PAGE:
I want to start by asking if you'd agree with this general characterization of one of the aspects that makes your job unique. I could be wrong and I'm genuinely interested in what you have to say on this. It seems to me that an unusual situation exists. There is an unusual tension inherent in our Constitution in that the written Constitution discusses the idea that Parliament carries on and inherits privileges associated with Parliament from the United Kingdom. We have a Constitution modelled on and similar to that of the United Kingdom, which implies that Parliament's privileges have some kind of protection and that there's a need to draw boundaries around them to ensure that they are respected.

However, ultimately, unlike in Britain, those boundaries, if push came to shove, I suppose could be resolved through the courts. Thus, someone who deals in the law, as opposed to the conventions relating to parliamentary privilege, would have some say in the matter and presumably have to develop some opinions on it. I'm curious about your thoughts on this. Is it a serious area of concern?

10:35 a.m.

Law Clerk and Parliamentary Counsel, House of Commons

Richard Fujarczuk

You've touched on an important area. I will say this is my eleventh day in the role. I haven't yet developed the level of mastery of the nuances of constitutional and parliamentary law that I need for this role. What I'm sensitive to and what I'm alive to is that there are domains in which Parliament has enacted legislation to carve out areas that would historically have been the subject matter of privilege.

I'm alive to this issue. I can tell you that the briefings I'm getting from my staff are sort of like sipping water from a fire hose right now, as I try to develop the fluency I will have to have with these concepts. I can only assure you, as I said in my opening comments, that I'm alive not just to this but to an array of other issues that raise profound questions that my staff and I will be expected to respond to.

Maybe that's another thing I need to point to. The good news for me is that I'm not alone in this position. I have a team of people and a long tradition of having worked on these very sensitive questions, and I intend to make full use of that. I believe I have the full support of the team, and I am encouraged and pleased by the kind of welcome I've received from them and the kinds of briefings they started providing for me even before I arrived.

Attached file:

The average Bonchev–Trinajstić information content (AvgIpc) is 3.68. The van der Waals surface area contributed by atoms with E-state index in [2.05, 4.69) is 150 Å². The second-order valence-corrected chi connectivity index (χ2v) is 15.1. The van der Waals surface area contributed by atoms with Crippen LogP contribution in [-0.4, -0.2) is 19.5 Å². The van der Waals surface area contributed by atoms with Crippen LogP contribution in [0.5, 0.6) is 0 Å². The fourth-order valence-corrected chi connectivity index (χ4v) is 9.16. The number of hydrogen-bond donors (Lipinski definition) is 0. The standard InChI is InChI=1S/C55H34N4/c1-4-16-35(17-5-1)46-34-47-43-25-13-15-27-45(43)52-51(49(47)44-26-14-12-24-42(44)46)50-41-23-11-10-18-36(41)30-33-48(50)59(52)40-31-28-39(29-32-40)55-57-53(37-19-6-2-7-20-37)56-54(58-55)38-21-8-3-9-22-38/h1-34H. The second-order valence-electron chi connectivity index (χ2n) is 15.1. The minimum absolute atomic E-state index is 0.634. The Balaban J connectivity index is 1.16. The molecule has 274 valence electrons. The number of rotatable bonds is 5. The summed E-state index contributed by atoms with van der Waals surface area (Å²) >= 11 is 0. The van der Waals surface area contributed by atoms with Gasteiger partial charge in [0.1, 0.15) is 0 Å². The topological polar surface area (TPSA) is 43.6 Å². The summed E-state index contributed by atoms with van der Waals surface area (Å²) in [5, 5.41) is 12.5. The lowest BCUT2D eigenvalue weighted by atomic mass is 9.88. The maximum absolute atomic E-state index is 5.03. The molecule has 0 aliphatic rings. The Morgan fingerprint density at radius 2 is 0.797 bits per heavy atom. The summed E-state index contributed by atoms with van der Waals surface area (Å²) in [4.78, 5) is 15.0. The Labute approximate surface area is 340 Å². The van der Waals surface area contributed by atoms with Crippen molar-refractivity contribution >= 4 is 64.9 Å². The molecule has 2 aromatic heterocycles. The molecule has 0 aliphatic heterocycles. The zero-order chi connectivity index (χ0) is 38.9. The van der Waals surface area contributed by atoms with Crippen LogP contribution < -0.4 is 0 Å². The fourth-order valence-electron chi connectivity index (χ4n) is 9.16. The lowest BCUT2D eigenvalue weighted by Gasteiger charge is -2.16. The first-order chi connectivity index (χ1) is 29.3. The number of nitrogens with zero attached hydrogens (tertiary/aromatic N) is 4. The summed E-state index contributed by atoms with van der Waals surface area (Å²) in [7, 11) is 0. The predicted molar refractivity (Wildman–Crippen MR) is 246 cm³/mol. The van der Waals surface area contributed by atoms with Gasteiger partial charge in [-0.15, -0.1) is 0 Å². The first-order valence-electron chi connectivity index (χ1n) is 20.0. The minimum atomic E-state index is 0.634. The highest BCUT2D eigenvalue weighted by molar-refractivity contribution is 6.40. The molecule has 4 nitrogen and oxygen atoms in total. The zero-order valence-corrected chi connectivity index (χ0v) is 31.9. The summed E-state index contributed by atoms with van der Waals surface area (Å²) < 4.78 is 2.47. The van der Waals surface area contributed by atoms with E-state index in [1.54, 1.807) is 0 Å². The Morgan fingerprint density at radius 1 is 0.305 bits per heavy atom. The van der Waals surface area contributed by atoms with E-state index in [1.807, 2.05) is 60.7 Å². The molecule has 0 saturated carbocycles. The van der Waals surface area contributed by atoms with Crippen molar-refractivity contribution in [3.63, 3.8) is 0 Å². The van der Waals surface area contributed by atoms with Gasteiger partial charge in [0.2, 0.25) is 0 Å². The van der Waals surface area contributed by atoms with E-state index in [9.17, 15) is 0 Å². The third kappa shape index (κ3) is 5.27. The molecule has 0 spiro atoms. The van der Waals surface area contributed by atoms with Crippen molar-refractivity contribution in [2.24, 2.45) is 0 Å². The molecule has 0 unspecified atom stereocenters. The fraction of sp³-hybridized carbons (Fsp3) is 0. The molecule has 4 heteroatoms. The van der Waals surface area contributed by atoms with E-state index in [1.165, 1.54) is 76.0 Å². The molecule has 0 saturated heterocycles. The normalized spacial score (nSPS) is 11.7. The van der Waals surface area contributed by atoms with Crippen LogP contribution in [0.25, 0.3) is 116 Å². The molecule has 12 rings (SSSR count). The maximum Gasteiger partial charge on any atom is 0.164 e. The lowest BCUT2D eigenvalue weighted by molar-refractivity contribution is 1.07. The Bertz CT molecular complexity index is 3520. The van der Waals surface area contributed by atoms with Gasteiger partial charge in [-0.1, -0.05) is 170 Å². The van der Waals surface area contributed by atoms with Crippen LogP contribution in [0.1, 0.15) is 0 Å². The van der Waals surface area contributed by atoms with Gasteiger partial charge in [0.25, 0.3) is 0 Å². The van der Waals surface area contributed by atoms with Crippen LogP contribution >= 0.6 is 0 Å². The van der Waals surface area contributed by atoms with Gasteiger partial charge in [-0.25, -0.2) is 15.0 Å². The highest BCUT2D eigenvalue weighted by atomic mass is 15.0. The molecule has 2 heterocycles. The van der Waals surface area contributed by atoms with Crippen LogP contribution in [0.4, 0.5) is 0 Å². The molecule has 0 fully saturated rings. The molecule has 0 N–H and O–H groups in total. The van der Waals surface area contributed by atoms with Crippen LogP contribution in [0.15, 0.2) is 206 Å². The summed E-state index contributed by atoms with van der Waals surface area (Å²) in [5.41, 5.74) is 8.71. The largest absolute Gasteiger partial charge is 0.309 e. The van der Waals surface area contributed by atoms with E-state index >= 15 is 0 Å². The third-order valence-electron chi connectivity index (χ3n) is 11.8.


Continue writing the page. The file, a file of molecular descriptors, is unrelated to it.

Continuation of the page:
I'll ask you to give me a little time to develop the kind of mastery I need. I understand you have considerable experience in this domain, and it is an important issue, but I think it would be a bit premature for me to try to expound on those issues right now.

10:35 a.m.

Conservative

Scott Reid Conservative Lanark—Frontenac—Lennox and Addington, ON

Right. Out of curiosity, could you expand on your team, who they are? I know they're very good, very professional. We've seen them at work in the past. If you would, please tell us a little bit about who they are and what they do.

10:35 a.m.

Law Clerk and Parliamentary Counsel, House of Commons

Richard Fujarczuk

The team breaks down into two distinct functions: we have what I'll call the legal side of the team and the legislative support side of the team.

I'm sure you have dealt with Richard Denis, the deputy law clerk. Amongst the other lawyers, we have Steve Chaplin, Catherine Beaudoin, Anne-Marie Genin-Charette, Greg Tardi, and Louis MacHabee. We have a good group of lawyers with an array of both calls to the bar and experience in different domains who form that side of the House, I'll call it.

Then we have the legislative side of the House, who are providing the direct support for the private members' business. They're headed up by Marie-Andrée Roy. We also have Doug Ward, who is one of the drafters there.

To be frank, I've been taking things in little bites. I started on the legal side and I have not worked as closely yet with Marie-Andrée and her group, and for a good reason: they are quite occupied right now with a lot of private members' business that's coming forward at this point in the sitting.

I have a lot of confidence in what I've seen so far in their abilities. I can see their capacity to respond to demands in a timely fashion, and this is something that is very encouraging for me.

That gives you a bit of the flavour. Of course, there's a team behind them, supporting the administration of the office.

10:40 a.m.

Conservative

Scott Reid Conservative Lanark—Frontenac—Lennox and Addington, ON

Thank you.

Do I have any time left, Mr. Chair?

10:40 a.m.

Conservative

The Chair Conservative Joe Preston

You have a minute and a bit.

10:40 a.m.

Conservative

Scott Reid Conservative Lanark—Frontenac—Lennox and Addington, ON

I'm curious. Obviously we are not the only parliamentary body in the country. There are 10 provincial legislatures. Do each of them have a parallel office to your own, or do they structure it differently from the way you do here?

10:40 a.m.

Law Clerk and Parliamentary Counsel, House of Commons

Richard Fujarczuk

My understanding is that they do. I have reached out to the association that represents that group. I'll be meeting with all my colleagues and peers in Edmonton in September, for a couple of reasons, frankly: to build that network with them and to learn what I can from them. There are like offices in the other jurisdictions.

10:40 a.m.

Conservative